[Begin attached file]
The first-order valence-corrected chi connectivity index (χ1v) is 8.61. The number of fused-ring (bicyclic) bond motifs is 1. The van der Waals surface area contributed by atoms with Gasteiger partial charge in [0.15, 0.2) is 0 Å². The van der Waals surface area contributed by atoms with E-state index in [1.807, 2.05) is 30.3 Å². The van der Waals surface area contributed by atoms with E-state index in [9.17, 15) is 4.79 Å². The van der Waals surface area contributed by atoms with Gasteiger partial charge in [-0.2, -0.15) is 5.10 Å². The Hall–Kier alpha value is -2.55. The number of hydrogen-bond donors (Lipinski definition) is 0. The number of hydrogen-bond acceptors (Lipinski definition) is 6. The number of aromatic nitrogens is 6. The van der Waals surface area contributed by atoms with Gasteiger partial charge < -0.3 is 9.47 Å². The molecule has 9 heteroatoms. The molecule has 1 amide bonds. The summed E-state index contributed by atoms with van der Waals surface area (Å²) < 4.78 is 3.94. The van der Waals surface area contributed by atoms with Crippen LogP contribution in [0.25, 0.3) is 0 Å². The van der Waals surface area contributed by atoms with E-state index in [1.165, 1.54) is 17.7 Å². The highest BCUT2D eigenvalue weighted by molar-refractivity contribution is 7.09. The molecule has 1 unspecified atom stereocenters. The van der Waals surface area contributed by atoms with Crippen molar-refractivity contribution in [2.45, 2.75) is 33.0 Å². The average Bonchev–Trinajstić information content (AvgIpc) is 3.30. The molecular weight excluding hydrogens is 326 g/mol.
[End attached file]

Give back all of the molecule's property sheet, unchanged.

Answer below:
The first-order valence-corrected chi connectivity index (χ1v) is 8.61. The number of fused-ring (bicyclic) bond motifs is 1. The van der Waals surface area contributed by atoms with Gasteiger partial charge in [0.15, 0.2) is 0 Å². The van der Waals surface area contributed by atoms with E-state index in [1.807, 2.05) is 30.3 Å². The van der Waals surface area contributed by atoms with E-state index in [9.17, 15) is 4.79 Å². The van der Waals surface area contributed by atoms with Gasteiger partial charge in [-0.2, -0.15) is 5.10 Å². The Hall–Kier alpha value is -2.55. The number of hydrogen-bond donors (Lipinski definition) is 0. The number of hydrogen-bond acceptors (Lipinski definition) is 6. The number of aromatic nitrogens is 6. The van der Waals surface area contributed by atoms with Gasteiger partial charge < -0.3 is 9.47 Å². The molecule has 9 heteroatoms. The molecule has 1 amide bonds. The summed E-state index contributed by atoms with van der Waals surface area (Å²) < 4.78 is 3.94. The van der Waals surface area contributed by atoms with Crippen LogP contribution in [0.25, 0.3) is 0 Å². The van der Waals surface area contributed by atoms with E-state index in [1.165, 1.54) is 17.7 Å². The highest BCUT2D eigenvalue weighted by molar-refractivity contribution is 7.09. The molecule has 1 unspecified atom stereocenters. The van der Waals surface area contributed by atoms with Crippen molar-refractivity contribution in [2.45, 2.75) is 33.0 Å². The average Bonchev–Trinajstić information content (AvgIpc) is 3.30. The molecular weight excluding hydrogens is 326 g/mol.